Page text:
Adbox 1

Thursday, 17 September 2015

Insurgent.


Insurgent.
(2015 Film).



God, you guys can't know how much I put off watching this film. Having found Divergent to be absolute torture, I was not in any hurry to put myself in for another two hours of that particular brand of pain. Schedules and obligations (such as the obligation to review every film in a series once I've started) being what they are, however, at nine last night I loaded up Insurgent and settled in to watch.

Is it better than Divergent? Yes! Is it the cinematic equivalent of the colour beige? Yes!

Picking up an unspecified amount of time after the end of the first film, Divergent sees our merry gang - consisting of Tris and Four, both 'Divergents' who don't fit into the caste system of a futuristic Chicago, her Erudite brother and their Dauntless frenemy - hiding in the quaint farm compound of Amity, the peaceful faction. Before long, however, their nemesis Jeanine comes looking for them, as she requires a Divergent to open a mysterious box which, she says, contains data that will justify her obsession with Divergents. As Tris and Four go on the run, they find themselves at a community of armed Factionless, at the headquarters of the honest faction, Candor, and finally at Erudite's headquarters.

If that synopsis sounds clumsy and anguished - and it does, you needn't be kind and say it doesn't - it's because while the plot of the first film is 70% boring filler and 30% people talking about how unique Tris is, the plot of this second film iis 30% people talking about how unique Tris is and 70% total chaotic mess. I'm not convinced anyone - from Veronica Roth to the screenplay writers to the director to the cast - had any idea where this plot was meant to be going, as the characters stumble from nonsensical set piece to nonsensical set piece, mumbling flimsy justifications as they go, occasionally being interrupted by a fight or chase scene that, more often than not, just materialises out of nowhere with no adequate explanation.

People running with guns. It's a recurring theme.

The entire plot, such as it is, hinges on Jeanine wanting to open a box which can, for reasons which are not very satisfactorily explained, can only be opened by a Divergent (and later can only be opened by Tris), which pushes the already shaky and frankly ridiculous science of the series straight into 'pretty much just magic' territory. The film tries to explain this at one point with 'the person opening it must be put through five hallucinated sims that test the qualities of each of the factions', but the sims are, with the exception of the Dauntless sim, all laughably easy.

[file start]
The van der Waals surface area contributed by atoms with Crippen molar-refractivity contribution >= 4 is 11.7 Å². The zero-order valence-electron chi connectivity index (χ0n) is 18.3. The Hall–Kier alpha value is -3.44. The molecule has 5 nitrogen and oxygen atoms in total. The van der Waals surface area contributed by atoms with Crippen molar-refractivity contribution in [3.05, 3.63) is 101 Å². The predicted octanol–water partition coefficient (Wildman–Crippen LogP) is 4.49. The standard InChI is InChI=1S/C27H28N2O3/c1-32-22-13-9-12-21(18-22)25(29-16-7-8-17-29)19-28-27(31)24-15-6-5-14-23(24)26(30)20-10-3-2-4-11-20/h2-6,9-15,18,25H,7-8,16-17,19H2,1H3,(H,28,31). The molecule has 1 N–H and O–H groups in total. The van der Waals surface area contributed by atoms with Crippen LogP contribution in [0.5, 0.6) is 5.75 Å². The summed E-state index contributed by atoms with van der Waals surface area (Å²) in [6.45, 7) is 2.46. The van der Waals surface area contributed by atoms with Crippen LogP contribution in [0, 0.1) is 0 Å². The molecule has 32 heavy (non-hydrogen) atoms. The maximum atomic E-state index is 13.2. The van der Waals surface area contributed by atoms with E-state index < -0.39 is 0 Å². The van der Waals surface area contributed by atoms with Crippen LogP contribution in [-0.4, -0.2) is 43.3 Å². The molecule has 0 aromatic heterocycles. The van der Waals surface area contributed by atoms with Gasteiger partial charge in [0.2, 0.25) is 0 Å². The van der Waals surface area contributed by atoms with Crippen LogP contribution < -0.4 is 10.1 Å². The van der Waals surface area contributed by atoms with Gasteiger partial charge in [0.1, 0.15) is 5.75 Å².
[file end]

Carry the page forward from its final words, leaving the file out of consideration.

'Can you figure out that this obvious fantasy with numerous inconsistencies in it isn't real when you know that you're going through a series of simulations?' is the task placed before Tris for the Erudite sim, and I cannot imagine a scenario in which anybody wouldn't figure that out. Similarly 'Will you kill this defenseless man?' is the scenario for Abnegation, the selfless faction, and - well, not only can I not imagine many people failing that one, but I also don't really see how that tests selflessness. If anything, that tests mercy, kindness, and peacefulness, which are the qualities of an entirely different faction. For Candor, the test is 'Will you answer this simulation of your loved one truthfully in a private conversation?' and again, who would fail that one? Telling the truth in private, to someone you trust, with no consequences is easy.

I'm talking about the 'factions simulation' sequence of the film a lot because it's meant to be the dramatic climax of the film, combining character development with action with a mind-bendy, dreamlike atmosphere - and it falls entirely flat, because it doesn't feel like it's a genuine challenge for our protagonist. For the most part, it doesn't feel like it would be a genuine challenge for anybody. 

The costumes are nice-ish, at least.

In a better film, that might be forgivable, but Insurgent is not a better film: It is, nigh-on from start to finish, messy and bizarre and just boring. Shailene Woodley and Theo James are, to be entirely frank, not very good actors at the best of times, and they are very much not giving this film their best effort - and most of the rest of the cast is middling to mediocre at best. There are a few standout performances - Kate Winslett, Octavia Spencer, and Daniel Dae Kim are excellent - but with the exception of Winslett, they're all in relatively minor roles.

(And don't think I haven't noticed that your five person central cast is composed entirely of white people, film, with people of colour only showing up in minor roles.)

Ultimately, there isn't really anything good I can say about this film. It is a bad film, adapted from a bad book, and there aren't even the seeds of a good idea here: Its premise is ridiculous and seems to hinge entirely on playing to people's vanity, its plot is nonsensical at best and dull at worst, its cast of characters are flat and the actors playing them are bland, and even the film's production values and cinematography leave a significant amount to be desire.

If you see one film this year, then don't let it be this one. If you see ten films this year, then don't let any of them be this one. If you see a hundred films this year, then maybe consider watching this, if only so that you can mock it to your friends.

No comments:

Post a Comment